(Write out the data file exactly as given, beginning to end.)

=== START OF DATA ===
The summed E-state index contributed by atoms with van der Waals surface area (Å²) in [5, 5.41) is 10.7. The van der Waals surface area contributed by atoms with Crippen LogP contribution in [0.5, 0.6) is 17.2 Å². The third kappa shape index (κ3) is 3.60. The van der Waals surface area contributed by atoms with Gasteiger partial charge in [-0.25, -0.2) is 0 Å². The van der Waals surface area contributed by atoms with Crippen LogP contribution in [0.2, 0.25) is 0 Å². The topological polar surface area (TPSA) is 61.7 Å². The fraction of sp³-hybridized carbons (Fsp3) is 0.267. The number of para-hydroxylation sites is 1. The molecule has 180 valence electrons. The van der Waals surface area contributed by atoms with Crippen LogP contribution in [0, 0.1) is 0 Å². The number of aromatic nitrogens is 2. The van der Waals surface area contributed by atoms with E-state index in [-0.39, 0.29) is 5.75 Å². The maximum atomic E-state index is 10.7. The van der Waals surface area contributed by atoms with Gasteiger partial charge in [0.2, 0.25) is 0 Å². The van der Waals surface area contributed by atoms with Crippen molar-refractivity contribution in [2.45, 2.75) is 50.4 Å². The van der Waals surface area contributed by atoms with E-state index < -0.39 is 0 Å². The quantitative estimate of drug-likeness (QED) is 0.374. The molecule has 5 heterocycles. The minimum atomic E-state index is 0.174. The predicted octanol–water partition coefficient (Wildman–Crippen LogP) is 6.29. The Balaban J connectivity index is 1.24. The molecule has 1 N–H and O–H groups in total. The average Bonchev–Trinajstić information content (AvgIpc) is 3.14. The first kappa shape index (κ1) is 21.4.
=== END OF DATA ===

The summed E-state index contributed by atoms with van der Waals surface area (Å²) in [5, 5.41) is 10.7. The van der Waals surface area contributed by atoms with Crippen LogP contribution in [0.5, 0.6) is 17.2 Å². The third kappa shape index (κ3) is 3.60. The van der Waals surface area contributed by atoms with Gasteiger partial charge in [-0.25, -0.2) is 0 Å². The van der Waals surface area contributed by atoms with Crippen LogP contribution in [0.2, 0.25) is 0 Å². The topological polar surface area (TPSA) is 61.7 Å². The fraction of sp³-hybridized carbons (Fsp3) is 0.267. The number of para-hydroxylation sites is 1. The molecule has 180 valence electrons. The van der Waals surface area contributed by atoms with Crippen LogP contribution in [0, 0.1) is 0 Å². The number of aromatic nitrogens is 2. The van der Waals surface area contributed by atoms with E-state index in [-0.39, 0.29) is 5.75 Å². The maximum atomic E-state index is 10.7. The van der Waals surface area contributed by atoms with Gasteiger partial charge in [0.2, 0.25) is 0 Å². The van der Waals surface area contributed by atoms with Crippen molar-refractivity contribution in [2.45, 2.75) is 50.4 Å². The van der Waals surface area contributed by atoms with E-state index < -0.39 is 0 Å². The quantitative estimate of drug-likeness (QED) is 0.374. The molecule has 5 heterocycles. The minimum atomic E-state index is 0.174. The predicted octanol–water partition coefficient (Wildman–Crippen LogP) is 6.29. The Balaban J connectivity index is 1.24. The molecule has 1 N–H and O–H groups in total. The average Bonchev–Trinajstić information content (AvgIpc) is 3.14. The first kappa shape index (κ1) is 21.4.